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2023 budget: Senators fault rising recurrent expenditure

By Abdullateef Salau, Itodo D. Sule (Abuja) & Vincent Nwanma (Lagos) Senators yesterday faulted the increasing recurrent expenditure of the Federal Government over the years,…

By Abdullateef Salau, Itodo D. Sule (Abuja) & Vincent Nwanma (Lagos)

Senators yesterday faulted the increasing recurrent expenditure of the Federal Government over the years, expressing concern that the government might end up borrowing for workers’ salaries.

This is just as the National Assembly passed for a second reading, the N20.51trn 2023 Appropriation Bill presented by President Muhammadu Buhari last Friday. 

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This followed a debate on the general principles of the bill at both chambers.

The government had proposed N8.2 trillion for recurrent expenditure in 2023, constituting over 43 per cent of the budget.

In the 2018 budget, the recurrent expenditure vote was N3.5trn. It increased to N4.7trn and N4.8trn in 2019 and 2020 respectively. The recurrent expenditure rose to N5.9trn in 2021 and N6.9trn in 2022.

During the debate on the 2023 budget proposal yesterday, Senator Ali Ndume (APC, Borno) called for a thorough investigation into the rising recurrent allocations despite hundreds of workers retiring yearly and embargo placed on employment. 

Ndume said, “The Senate and by extension, the National Assembly, need to critically look into it this time around, more so with the attendant increase in the votes of debt servicing. We must thoroughly look into budgetary  proposals made by the executive to prevent a situation of borrowing money for payment of workers’ salaries.” 

Similarly, Senator Tolulope Odebiyi (APC, Ogun) described the recurrent expenditure as too high, emphasizing that it must be reviewed downward to get the country out of its “quagmire.” 

Senator Ajibola Basiru (APC, Osun) said: “There are some items in the budget that have become permanent. We need to look thoroughly into the budget and remove unnecessary items consuming government funds yearly without adding significant value to governance.”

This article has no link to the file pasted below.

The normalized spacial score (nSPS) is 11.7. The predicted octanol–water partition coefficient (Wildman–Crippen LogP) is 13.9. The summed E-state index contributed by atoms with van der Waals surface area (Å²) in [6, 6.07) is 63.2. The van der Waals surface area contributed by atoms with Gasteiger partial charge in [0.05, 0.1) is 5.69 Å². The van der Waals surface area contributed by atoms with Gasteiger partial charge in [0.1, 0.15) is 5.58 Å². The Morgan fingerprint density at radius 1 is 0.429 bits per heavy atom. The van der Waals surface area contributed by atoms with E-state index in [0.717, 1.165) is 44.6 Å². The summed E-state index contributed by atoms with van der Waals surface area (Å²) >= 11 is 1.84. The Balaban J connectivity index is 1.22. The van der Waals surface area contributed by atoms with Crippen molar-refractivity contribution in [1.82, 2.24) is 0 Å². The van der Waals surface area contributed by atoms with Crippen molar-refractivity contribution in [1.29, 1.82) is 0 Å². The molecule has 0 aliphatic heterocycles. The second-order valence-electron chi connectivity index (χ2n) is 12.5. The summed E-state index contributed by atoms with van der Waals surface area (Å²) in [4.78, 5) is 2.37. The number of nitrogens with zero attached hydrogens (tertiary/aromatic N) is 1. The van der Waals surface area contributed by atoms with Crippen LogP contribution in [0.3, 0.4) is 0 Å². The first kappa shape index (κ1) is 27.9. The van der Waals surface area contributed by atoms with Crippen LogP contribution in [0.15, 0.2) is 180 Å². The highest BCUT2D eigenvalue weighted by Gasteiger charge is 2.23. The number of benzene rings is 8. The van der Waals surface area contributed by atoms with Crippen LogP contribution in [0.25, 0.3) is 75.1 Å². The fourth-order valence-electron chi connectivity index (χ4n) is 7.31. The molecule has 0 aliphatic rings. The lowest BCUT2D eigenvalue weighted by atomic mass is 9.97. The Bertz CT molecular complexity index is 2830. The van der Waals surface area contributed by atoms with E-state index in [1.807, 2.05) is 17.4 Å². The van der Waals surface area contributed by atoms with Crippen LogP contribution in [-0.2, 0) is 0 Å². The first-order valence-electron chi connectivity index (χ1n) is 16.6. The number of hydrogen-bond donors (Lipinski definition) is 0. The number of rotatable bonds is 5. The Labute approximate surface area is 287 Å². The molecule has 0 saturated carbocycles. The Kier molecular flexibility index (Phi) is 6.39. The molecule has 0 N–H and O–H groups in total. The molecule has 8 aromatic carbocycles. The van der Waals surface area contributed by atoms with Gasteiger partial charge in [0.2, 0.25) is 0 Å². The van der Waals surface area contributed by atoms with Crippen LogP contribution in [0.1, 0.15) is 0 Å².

Senator Betty Apiafy (PDP, Rivers) stressed the need to cut the cost of governance, saying, “As a nation, we need to live within our means, block revenue leakages and review TSA.”

Senator Aliyu Sabi Abdullahi (APC, Niger) called for the review of the budget template as far as the overheads are concern. 

Earlier in his debate, Senate Leader Abdullahi Gobir said though the recurrent expenditure was still too high. He, however, said the expenses were necessary for stabilising the government and the polity. 

Senator Yakubu Oseni (APC, Kogi) urged sanctions for agencies where revenue leakages were being discovered. 

Senate President Ahmad Lawan decried the huge loss of revenue due to high-scale crude oil theft and called for appropriate sanctions against the perpetrators. 

Lawan charged the committees of the Senate to, in the course of the budget defence, ensure critical scrutiny of the submissions and trace any leakage or wastages contained in it. 

In the House of Representatives, Honourable Leke Abejide, in his contribution to the debate on the 2023 budget proposal, said there was a need for revenue-generating agencies to block leakages and up their revenue collections to enable the government fund the budget.  

House Minority Whip Mohammed Tahir Monguno, said there was a need for the government to bring more Nigerians into the “tax net” to shore up revenues to bridge the deficit gaps. 

Deputy Minority Leader of the House, Toby Okechukwu, faulted the N435 to a dollar exchange rate parameter for the 2023 budget, describing it as “complete distortion of reality.”

House Deputy Speaker, Ahmed Idris Wase, who presided over the session, urged the committees that would work on the appropriation bill to be very thorough in scrutinising the fiscal document. 

Speaking to Daily Trust yesterday, Prof. Appolos  Nwaobia, Head, Department of Accounting, Babcock University, Ogun State, said high recurrent expenditure would hinder economic growth. 

“If the economy does not grow, there will be stagnation. Are we not experiencing it?  Look at the high level of criminality arising from unemployment and all the rest of them- hostage taking and kidnapping.”

A political economist at Pan-Atlantic University, Lagos, Austin Nweze, said a solution to the high cost of running the government “is to have a smart government and deploy technology.”

“The government has no business having more than 100,000 workers. It will be cheaper to pay these people off and let them go, but the process must be managed properly,” he said.

 

 

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